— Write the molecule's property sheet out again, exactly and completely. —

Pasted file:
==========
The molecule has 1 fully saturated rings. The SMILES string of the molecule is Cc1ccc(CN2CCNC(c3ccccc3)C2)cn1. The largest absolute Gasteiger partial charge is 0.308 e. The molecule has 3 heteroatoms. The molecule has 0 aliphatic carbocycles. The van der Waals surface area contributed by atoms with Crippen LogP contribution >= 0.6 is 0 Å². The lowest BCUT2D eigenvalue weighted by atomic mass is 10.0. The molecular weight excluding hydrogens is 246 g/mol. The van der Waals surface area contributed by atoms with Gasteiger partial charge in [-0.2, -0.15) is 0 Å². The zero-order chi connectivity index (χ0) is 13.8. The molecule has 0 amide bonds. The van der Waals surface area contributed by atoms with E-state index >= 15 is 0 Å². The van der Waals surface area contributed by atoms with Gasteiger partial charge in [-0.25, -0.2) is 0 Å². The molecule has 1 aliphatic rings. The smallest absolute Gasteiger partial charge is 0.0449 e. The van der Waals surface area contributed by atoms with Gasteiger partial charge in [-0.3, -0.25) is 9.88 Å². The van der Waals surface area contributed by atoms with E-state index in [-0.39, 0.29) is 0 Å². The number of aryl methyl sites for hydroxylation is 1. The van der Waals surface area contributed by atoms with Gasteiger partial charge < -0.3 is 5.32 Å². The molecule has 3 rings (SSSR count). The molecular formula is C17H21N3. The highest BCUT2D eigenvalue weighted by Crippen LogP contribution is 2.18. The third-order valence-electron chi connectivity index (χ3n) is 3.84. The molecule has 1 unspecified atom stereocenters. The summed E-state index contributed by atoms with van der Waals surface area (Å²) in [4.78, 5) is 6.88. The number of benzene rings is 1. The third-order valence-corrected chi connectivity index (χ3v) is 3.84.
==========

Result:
The molecule has 1 fully saturated rings. The SMILES string of the molecule is Cc1ccc(CN2CCNC(c3ccccc3)C2)cn1. The largest absolute Gasteiger partial charge is 0.308 e. The molecule has 3 heteroatoms. The molecule has 0 aliphatic carbocycles. The van der Waals surface area contributed by atoms with Crippen LogP contribution >= 0.6 is 0 Å². The lowest BCUT2D eigenvalue weighted by atomic mass is 10.0. The molecular weight excluding hydrogens is 246 g/mol. The van der Waals surface area contributed by atoms with Gasteiger partial charge in [-0.2, -0.15) is 0 Å². The zero-order chi connectivity index (χ0) is 13.8. The molecule has 0 amide bonds. The van der Waals surface area contributed by atoms with E-state index >= 15 is 0 Å². The van der Waals surface area contributed by atoms with Gasteiger partial charge in [-0.25, -0.2) is 0 Å². The molecule has 1 aliphatic rings. The smallest absolute Gasteiger partial charge is 0.0449 e. The van der Waals surface area contributed by atoms with Gasteiger partial charge in [-0.3, -0.25) is 9.88 Å². The van der Waals surface area contributed by atoms with E-state index in [-0.39, 0.29) is 0 Å². The number of aryl methyl sites for hydroxylation is 1. The van der Waals surface area contributed by atoms with Gasteiger partial charge < -0.3 is 5.32 Å². The molecule has 3 rings (SSSR count). The molecular formula is C17H21N3. The highest BCUT2D eigenvalue weighted by Crippen LogP contribution is 2.18. The third-order valence-electron chi connectivity index (χ3n) is 3.84. The molecule has 1 unspecified atom stereocenters. The summed E-state index contributed by atoms with van der Waals surface area (Å²) in [4.78, 5) is 6.88. The number of benzene rings is 1. The third-order valence-corrected chi connectivity index (χ3v) is 3.84.